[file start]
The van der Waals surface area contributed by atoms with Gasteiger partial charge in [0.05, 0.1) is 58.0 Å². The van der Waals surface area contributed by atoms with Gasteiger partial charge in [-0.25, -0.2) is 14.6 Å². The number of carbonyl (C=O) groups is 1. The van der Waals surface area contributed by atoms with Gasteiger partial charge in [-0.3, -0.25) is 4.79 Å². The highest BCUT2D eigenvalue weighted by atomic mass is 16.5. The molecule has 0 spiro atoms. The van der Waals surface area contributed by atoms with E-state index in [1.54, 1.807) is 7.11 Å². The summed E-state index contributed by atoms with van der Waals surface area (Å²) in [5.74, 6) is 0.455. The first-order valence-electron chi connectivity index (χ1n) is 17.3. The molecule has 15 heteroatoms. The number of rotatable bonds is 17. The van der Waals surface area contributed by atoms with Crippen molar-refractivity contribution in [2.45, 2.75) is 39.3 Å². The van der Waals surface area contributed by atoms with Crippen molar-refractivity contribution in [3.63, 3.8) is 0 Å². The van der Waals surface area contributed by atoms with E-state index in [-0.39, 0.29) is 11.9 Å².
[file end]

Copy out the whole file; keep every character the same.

The van der Waals surface area contributed by atoms with Gasteiger partial charge in [0.05, 0.1) is 58.0 Å². The van der Waals surface area contributed by atoms with Gasteiger partial charge in [-0.25, -0.2) is 14.6 Å². The number of carbonyl (C=O) groups is 1. The van der Waals surface area contributed by atoms with Gasteiger partial charge in [-0.3, -0.25) is 4.79 Å². The highest BCUT2D eigenvalue weighted by atomic mass is 16.5. The molecule has 0 spiro atoms. The van der Waals surface area contributed by atoms with E-state index in [1.54, 1.807) is 7.11 Å². The summed E-state index contributed by atoms with van der Waals surface area (Å²) in [5.74, 6) is 0.455. The first-order valence-electron chi connectivity index (χ1n) is 17.3. The molecule has 15 heteroatoms. The number of rotatable bonds is 17. The van der Waals surface area contributed by atoms with Crippen molar-refractivity contribution in [2.45, 2.75) is 39.3 Å². The van der Waals surface area contributed by atoms with Crippen molar-refractivity contribution in [3.63, 3.8) is 0 Å². The van der Waals surface area contributed by atoms with E-state index in [-0.39, 0.29) is 11.9 Å².